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10 summer holiday activities for future scientists

By EDF | Posted May 14, 2019

Holiday season is just around the corner, so we’ve rounded up the best of what’s on over the coming months if you’re interested in science and expanding your mind. From explosive theatre and festivals celebrating curiosity, to immersive art installations and events exploring our relationship with the moon, there’s something for everyone to enjoy. Find out what’s going on near you…


Celebrate the 50th anniversary of the moon landing

20 July marks 50 years since US astronaut Neil Armstrong became the first human to walk on the moon – and all sorts of out-of-this-world celebrations are taking place to remember the occasion.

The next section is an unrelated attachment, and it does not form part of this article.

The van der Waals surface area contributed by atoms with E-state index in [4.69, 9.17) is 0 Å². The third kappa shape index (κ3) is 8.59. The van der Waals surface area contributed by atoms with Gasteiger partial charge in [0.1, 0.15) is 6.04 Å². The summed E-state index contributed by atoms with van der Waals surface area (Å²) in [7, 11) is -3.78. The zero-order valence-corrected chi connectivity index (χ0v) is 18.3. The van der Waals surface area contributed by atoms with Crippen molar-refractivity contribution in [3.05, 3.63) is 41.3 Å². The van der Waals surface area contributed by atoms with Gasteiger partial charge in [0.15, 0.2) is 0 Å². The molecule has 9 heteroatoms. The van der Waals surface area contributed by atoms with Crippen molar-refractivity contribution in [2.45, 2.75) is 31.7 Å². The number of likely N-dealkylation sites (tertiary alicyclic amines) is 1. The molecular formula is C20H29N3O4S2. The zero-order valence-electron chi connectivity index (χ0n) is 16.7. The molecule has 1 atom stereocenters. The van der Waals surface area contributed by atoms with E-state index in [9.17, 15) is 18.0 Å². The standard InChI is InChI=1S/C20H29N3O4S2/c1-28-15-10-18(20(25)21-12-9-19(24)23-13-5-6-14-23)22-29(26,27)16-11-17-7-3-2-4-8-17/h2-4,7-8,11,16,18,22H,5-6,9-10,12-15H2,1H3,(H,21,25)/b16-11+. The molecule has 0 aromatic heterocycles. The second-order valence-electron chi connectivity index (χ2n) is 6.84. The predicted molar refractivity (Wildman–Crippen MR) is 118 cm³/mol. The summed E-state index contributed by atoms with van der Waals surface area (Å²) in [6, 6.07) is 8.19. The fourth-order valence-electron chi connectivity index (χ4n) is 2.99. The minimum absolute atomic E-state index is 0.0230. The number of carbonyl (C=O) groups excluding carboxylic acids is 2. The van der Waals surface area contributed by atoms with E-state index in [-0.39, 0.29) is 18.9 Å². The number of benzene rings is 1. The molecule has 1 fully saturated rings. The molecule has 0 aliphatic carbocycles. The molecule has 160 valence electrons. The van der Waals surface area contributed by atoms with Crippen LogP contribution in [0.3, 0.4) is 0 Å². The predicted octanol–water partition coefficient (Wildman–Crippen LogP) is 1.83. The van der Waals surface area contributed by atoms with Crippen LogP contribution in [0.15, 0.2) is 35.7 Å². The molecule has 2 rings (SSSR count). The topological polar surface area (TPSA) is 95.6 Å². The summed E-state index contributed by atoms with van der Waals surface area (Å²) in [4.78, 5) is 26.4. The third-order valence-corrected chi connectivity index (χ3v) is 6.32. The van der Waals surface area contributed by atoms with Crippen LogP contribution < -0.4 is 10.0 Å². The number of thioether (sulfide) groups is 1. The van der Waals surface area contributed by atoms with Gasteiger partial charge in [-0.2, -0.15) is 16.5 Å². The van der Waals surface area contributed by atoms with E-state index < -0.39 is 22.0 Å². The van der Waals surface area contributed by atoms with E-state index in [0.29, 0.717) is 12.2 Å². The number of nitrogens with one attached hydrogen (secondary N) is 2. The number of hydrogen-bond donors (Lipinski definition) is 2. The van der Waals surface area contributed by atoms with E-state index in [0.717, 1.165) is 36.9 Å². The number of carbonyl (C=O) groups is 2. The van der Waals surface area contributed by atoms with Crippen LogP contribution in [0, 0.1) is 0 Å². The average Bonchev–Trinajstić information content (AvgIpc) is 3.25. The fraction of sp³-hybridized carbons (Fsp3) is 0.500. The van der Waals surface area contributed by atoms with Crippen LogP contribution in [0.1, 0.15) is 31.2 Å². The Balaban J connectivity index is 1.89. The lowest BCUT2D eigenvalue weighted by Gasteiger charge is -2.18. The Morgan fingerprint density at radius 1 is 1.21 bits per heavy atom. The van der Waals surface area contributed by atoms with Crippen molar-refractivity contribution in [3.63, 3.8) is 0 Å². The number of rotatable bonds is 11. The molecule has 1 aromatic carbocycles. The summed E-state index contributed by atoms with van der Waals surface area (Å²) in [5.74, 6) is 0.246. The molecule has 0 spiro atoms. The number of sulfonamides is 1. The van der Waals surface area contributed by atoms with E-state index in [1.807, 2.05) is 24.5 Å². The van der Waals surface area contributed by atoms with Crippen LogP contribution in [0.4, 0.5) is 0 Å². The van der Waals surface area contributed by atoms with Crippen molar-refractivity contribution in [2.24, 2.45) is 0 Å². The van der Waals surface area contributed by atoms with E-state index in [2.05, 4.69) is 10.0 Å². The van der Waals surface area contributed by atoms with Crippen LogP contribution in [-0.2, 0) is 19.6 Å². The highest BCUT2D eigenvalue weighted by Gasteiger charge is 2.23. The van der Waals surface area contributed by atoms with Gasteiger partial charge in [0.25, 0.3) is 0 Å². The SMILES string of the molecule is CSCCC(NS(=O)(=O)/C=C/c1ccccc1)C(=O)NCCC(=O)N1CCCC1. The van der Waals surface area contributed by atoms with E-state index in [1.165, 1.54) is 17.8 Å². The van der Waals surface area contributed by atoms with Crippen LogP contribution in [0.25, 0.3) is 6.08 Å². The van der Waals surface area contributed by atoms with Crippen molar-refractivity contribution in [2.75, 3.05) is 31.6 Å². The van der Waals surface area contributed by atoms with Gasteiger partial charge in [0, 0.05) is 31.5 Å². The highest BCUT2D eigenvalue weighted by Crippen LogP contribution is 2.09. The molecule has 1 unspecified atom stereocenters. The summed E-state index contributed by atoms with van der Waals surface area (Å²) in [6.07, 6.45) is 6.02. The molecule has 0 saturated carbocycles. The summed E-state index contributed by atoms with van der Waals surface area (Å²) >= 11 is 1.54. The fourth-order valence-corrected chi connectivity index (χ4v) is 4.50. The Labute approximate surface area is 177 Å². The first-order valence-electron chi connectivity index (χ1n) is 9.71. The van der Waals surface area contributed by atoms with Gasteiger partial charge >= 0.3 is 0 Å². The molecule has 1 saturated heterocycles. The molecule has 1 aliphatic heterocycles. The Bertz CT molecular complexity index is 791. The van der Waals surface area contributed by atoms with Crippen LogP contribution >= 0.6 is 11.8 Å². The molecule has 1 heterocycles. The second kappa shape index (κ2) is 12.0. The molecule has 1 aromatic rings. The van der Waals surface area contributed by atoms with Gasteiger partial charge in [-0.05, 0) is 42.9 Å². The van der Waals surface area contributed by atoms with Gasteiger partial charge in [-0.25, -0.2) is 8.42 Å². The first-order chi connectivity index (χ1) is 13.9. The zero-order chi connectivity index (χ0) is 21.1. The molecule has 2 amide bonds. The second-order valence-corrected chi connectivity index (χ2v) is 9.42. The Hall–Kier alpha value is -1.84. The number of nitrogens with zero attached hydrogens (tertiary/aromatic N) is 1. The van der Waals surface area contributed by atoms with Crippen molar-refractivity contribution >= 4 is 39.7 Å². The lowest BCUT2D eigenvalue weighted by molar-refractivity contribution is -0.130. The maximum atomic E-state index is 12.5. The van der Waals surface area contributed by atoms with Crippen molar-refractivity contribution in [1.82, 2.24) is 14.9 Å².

Opening at the National Maritime Museum in Greenwich on 19 July, The Moon exhibition is showcasing artefacts and artworks related to our lunar neighbour. Taking celestial celebrations to another level is the Moon Festival, which runs from 19 to 26 July at various venues in London. There’s an eclectic line-up of events covering storytelling, club nights, street theatre and cabaret.

Outside the capital, the Observatory Science Centre in Herstmonceux is celebrating the anniversary with a weekend of science shows, rocket launches and crater building activities. Unsurprisingly, there are lots of events taking place at the National Space Centre in Leicester too, including a live performance from Darkside The Pink Floyd Show. The bluedot festival at the Jodrell Bank Observatory in Cheshire will be host to astronaut Helen Sharman – as well as other scientists, space commentators, musicians and comedians from 18 to 21 July. Over the weekend, festival-goers will get to relive the Apollo 11 mission in real time through archive audio and video footage.